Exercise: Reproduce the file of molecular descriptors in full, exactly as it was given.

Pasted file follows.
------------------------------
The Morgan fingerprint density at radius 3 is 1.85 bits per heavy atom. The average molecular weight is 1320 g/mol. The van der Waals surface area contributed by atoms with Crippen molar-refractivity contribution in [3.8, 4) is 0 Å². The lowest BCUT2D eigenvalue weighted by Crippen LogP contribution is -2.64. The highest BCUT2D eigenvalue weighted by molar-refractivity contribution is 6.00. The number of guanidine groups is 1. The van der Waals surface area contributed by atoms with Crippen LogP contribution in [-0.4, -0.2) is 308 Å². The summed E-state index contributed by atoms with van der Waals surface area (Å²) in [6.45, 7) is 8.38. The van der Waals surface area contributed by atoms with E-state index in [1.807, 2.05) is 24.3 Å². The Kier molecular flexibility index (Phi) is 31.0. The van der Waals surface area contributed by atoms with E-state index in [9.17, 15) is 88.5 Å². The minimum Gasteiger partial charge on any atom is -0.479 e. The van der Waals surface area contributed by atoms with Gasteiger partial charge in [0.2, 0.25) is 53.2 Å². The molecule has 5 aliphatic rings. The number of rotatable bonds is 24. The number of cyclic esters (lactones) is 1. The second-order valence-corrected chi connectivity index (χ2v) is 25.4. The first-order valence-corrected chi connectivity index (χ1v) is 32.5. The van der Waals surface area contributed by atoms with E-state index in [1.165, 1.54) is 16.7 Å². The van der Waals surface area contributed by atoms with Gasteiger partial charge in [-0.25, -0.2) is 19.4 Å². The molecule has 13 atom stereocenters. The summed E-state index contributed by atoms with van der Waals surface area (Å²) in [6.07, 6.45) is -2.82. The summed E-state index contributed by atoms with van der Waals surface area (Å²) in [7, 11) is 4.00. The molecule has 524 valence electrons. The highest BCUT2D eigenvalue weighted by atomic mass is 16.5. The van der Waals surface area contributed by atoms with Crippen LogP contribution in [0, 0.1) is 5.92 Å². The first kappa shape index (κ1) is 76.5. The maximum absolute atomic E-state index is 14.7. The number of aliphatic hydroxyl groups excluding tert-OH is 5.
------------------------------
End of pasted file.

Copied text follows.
The Morgan fingerprint density at radius 3 is 1.85 bits per heavy atom. The average molecular weight is 1320 g/mol. The van der Waals surface area contributed by atoms with Crippen molar-refractivity contribution in [3.8, 4) is 0 Å². The lowest BCUT2D eigenvalue weighted by Crippen LogP contribution is -2.64. The highest BCUT2D eigenvalue weighted by molar-refractivity contribution is 6.00. The number of guanidine groups is 1. The van der Waals surface area contributed by atoms with Crippen LogP contribution in [-0.4, -0.2) is 308 Å². The summed E-state index contributed by atoms with van der Waals surface area (Å²) in [6.45, 7) is 8.38. The van der Waals surface area contributed by atoms with E-state index in [1.807, 2.05) is 24.3 Å². The Kier molecular flexibility index (Phi) is 31.0. The van der Waals surface area contributed by atoms with E-state index in [9.17, 15) is 88.5 Å². The minimum Gasteiger partial charge on any atom is -0.479 e. The van der Waals surface area contributed by atoms with Gasteiger partial charge in [0.2, 0.25) is 53.2 Å². The molecule has 5 aliphatic rings. The number of rotatable bonds is 24. The number of cyclic esters (lactones) is 1. The second-order valence-corrected chi connectivity index (χ2v) is 25.4. The first-order valence-corrected chi connectivity index (χ1v) is 32.5. The van der Waals surface area contributed by atoms with E-state index in [1.165, 1.54) is 16.7 Å². The van der Waals surface area contributed by atoms with Gasteiger partial charge in [-0.25, -0.2) is 19.4 Å². The molecule has 13 atom stereocenters. The summed E-state index contributed by atoms with van der Waals surface area (Å²) in [6.07, 6.45) is -2.82. The summed E-state index contributed by atoms with van der Waals surface area (Å²) in [7, 11) is 4.00. The molecule has 524 valence electrons. The highest BCUT2D eigenvalue weighted by atomic mass is 16.5. The van der Waals surface area contributed by atoms with Crippen LogP contribution in [0, 0.1) is 5.92 Å². The first kappa shape index (κ1) is 76.5. The maximum absolute atomic E-state index is 14.7. The number of aliphatic hydroxyl groups excluding tert-OH is 5.